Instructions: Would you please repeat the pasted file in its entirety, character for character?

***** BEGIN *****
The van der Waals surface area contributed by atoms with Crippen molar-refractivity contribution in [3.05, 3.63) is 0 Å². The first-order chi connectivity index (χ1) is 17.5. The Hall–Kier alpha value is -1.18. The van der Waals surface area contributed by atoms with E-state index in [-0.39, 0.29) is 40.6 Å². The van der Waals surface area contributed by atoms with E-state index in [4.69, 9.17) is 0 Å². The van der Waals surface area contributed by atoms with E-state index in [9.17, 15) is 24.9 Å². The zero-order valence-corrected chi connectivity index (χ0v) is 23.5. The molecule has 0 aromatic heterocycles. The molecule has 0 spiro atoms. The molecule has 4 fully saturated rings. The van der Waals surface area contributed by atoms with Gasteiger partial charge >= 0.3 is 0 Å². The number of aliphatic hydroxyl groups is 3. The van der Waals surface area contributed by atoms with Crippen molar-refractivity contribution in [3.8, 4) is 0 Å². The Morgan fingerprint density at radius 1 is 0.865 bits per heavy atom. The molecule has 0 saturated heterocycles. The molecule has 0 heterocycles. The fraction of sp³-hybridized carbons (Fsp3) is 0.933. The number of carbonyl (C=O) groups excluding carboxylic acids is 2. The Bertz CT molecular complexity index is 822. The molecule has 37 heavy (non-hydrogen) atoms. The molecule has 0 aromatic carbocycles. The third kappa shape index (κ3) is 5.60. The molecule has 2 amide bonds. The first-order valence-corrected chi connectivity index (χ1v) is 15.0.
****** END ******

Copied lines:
The van der Waals surface area contributed by atoms with Crippen molar-refractivity contribution in [3.05, 3.63) is 0 Å². The first-order chi connectivity index (χ1) is 17.5. The Hall–Kier alpha value is -1.18. The van der Waals surface area contributed by atoms with E-state index in [-0.39, 0.29) is 40.6 Å². The van der Waals surface area contributed by atoms with E-state index in [4.69, 9.17) is 0 Å². The van der Waals surface area contributed by atoms with E-state index in [9.17, 15) is 24.9 Å². The zero-order valence-corrected chi connectivity index (χ0v) is 23.5. The molecule has 0 aromatic heterocycles. The molecule has 0 spiro atoms. The molecule has 4 fully saturated rings. The van der Waals surface area contributed by atoms with Gasteiger partial charge >= 0.3 is 0 Å². The number of aliphatic hydroxyl groups is 3. The van der Waals surface area contributed by atoms with Crippen molar-refractivity contribution in [3.8, 4) is 0 Å². The Morgan fingerprint density at radius 1 is 0.865 bits per heavy atom. The molecule has 0 saturated heterocycles. The molecule has 0 heterocycles. The fraction of sp³-hybridized carbons (Fsp3) is 0.933. The number of carbonyl (C=O) groups excluding carboxylic acids is 2. The Bertz CT molecular complexity index is 822. The molecule has 37 heavy (non-hydrogen) atoms. The molecule has 0 aromatic carbocycles. The third kappa shape index (κ3) is 5.60. The molecule has 2 amide bonds. The first-order valence-corrected chi connectivity index (χ1v) is 15.0.